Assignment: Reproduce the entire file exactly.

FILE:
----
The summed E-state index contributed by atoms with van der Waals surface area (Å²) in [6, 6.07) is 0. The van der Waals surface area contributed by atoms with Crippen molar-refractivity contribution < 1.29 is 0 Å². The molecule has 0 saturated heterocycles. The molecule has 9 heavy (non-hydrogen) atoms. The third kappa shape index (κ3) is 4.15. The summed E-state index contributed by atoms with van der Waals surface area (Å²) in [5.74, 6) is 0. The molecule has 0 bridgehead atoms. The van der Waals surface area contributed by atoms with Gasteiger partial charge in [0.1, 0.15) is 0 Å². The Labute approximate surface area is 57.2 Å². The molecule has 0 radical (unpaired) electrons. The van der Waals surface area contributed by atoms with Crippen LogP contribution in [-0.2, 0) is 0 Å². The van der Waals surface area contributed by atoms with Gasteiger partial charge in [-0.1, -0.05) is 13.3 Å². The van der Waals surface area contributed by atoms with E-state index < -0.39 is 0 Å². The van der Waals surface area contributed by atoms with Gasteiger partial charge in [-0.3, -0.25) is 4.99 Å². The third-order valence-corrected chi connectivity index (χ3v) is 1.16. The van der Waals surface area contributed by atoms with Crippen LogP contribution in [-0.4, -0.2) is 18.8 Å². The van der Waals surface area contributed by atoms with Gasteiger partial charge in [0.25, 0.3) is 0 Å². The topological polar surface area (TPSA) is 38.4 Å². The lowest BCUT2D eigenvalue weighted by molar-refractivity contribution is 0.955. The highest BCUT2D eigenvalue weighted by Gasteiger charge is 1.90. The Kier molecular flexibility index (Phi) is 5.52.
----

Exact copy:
The summed E-state index contributed by atoms with van der Waals surface area (Å²) in [6, 6.07) is 0. The van der Waals surface area contributed by atoms with Crippen molar-refractivity contribution < 1.29 is 0 Å². The molecule has 0 saturated heterocycles. The molecule has 9 heavy (non-hydrogen) atoms. The third kappa shape index (κ3) is 4.15. The summed E-state index contributed by atoms with van der Waals surface area (Å²) in [5.74, 6) is 0. The molecule has 0 bridgehead atoms. The van der Waals surface area contributed by atoms with Gasteiger partial charge in [0.1, 0.15) is 0 Å². The Labute approximate surface area is 57.2 Å². The molecule has 0 radical (unpaired) electrons. The van der Waals surface area contributed by atoms with Crippen LogP contribution in [-0.2, 0) is 0 Å². The van der Waals surface area contributed by atoms with Gasteiger partial charge in [-0.1, -0.05) is 13.3 Å². The van der Waals surface area contributed by atoms with E-state index < -0.39 is 0 Å². The van der Waals surface area contributed by atoms with Gasteiger partial charge in [-0.3, -0.25) is 4.99 Å². The third-order valence-corrected chi connectivity index (χ3v) is 1.16. The van der Waals surface area contributed by atoms with Crippen LogP contribution in [-0.4, -0.2) is 18.8 Å². The van der Waals surface area contributed by atoms with Gasteiger partial charge in [0.25, 0.3) is 0 Å². The topological polar surface area (TPSA) is 38.4 Å². The lowest BCUT2D eigenvalue weighted by molar-refractivity contribution is 0.955. The highest BCUT2D eigenvalue weighted by Gasteiger charge is 1.90. The Kier molecular flexibility index (Phi) is 5.52.